How can they protect themselves? But the public should be told the evidence is “encouraging” though inconclusive, the report concluded.
That’s not saying that people shouldn’t watch their blood pressure or engage in brain training and physical activities.
Commenting on results of the study, Alan Leshner, CEO emeritus of the American Association for the Advancement of Science said, “At least two of those, we know, are good for a whole lot of other things that people do or that they could suffer from”. However, there are some indications that exercise, blood pressure control, and brain exercise might be helpful in this regard.
Petersen said, “The strongest evidence was in the area of cognitive training“. “We should always be open and honest with patients and the general public, so can not tell people that by doing this they will prevent cognitive decline”.
According to a report published Thursday by the National Academies of Sciences, Engineering and Medicine (NASEM), there is promising evidence that cognitive training, managing your blood pressure if you have hypertension and increasing your physical activity may help prevent age-related cognitive decline and dementia.
Since then, the understanding of dementia has advanced.
Additional research and trials are required for all three of these measures to better understand how they relate to brain health. What this means is that a person can use this info in order to decide if he or she wants to invest their time, and usually money, on certain interventions to keep their mental health going.
There’s been no evidence so far that anything can prevent the onset of Alzheimer’s disease, but health experts say that some common-sense practices may contribute in slowing down memory loss. Treating hypertension prevents stroke and cardiovascular disease-both risk factors for AD-and a majority of dementia patients have some sign of these.
He said the committee did not try to pinpoint which mental activities might be best; how low blood pressure should go; or how much exercise one needs to get the most benefit. Exercise is also considered as a stress buster.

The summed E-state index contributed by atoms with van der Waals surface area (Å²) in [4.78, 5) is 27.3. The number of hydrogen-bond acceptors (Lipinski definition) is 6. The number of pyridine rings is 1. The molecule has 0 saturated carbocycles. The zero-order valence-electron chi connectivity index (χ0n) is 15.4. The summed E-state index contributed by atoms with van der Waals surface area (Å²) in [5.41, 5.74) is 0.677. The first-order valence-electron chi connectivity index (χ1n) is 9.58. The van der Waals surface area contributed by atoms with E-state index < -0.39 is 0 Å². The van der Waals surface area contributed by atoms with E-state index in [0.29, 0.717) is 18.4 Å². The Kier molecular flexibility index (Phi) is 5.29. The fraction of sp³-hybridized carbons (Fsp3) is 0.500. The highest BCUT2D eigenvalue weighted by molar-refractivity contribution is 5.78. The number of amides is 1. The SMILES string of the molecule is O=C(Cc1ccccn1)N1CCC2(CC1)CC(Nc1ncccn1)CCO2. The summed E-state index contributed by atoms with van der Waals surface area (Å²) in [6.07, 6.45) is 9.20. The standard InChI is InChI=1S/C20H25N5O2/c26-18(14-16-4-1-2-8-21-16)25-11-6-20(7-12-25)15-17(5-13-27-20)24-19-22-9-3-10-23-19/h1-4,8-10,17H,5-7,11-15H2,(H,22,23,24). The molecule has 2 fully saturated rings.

While cognitive training as an intervention has been garnering increased attention, there is nearly no evidence to suggest long-term benefits and whether training in one domain, such as processing speed, yields benefits in others, such as in memory and reasoning, and if this can translate to maintaining independence in instrumental activities of daily living, such as driving and remembering to take medications.
It is well-documented that physical activity has many health benefits, and some of these benefits – such as stroke prevention – are causally related to brain health. However, debate has centered on evidence for long-term benefits and whether training in one domain, such as processing speed, yields benefits in others, such as in memory and reasoning, and if this can translate to maintaining independence in instrumental activities of daily living, such as driving and remembering to take medications. That way, it can inform people who are interested in bettering their chances of healthy brain aging. Even so, the evidence remains too weak to warrant a broad-based public health campaign, the authors said.
The committee said there were three rays of hope: cognitive training, blood pressure control, and exercise. Many controlled studies back up those findings. Consistent results in those would increase their confidence.
The study was sponsored by the National Institute on Aging.
In drawing its qualified conclusions, the panel cited research released last summer suggesting that a program of highly targeted brain-training reduced the risk of cognitive decline or dementia by almost half over 10 years.
And several studies have shown that exercise can help.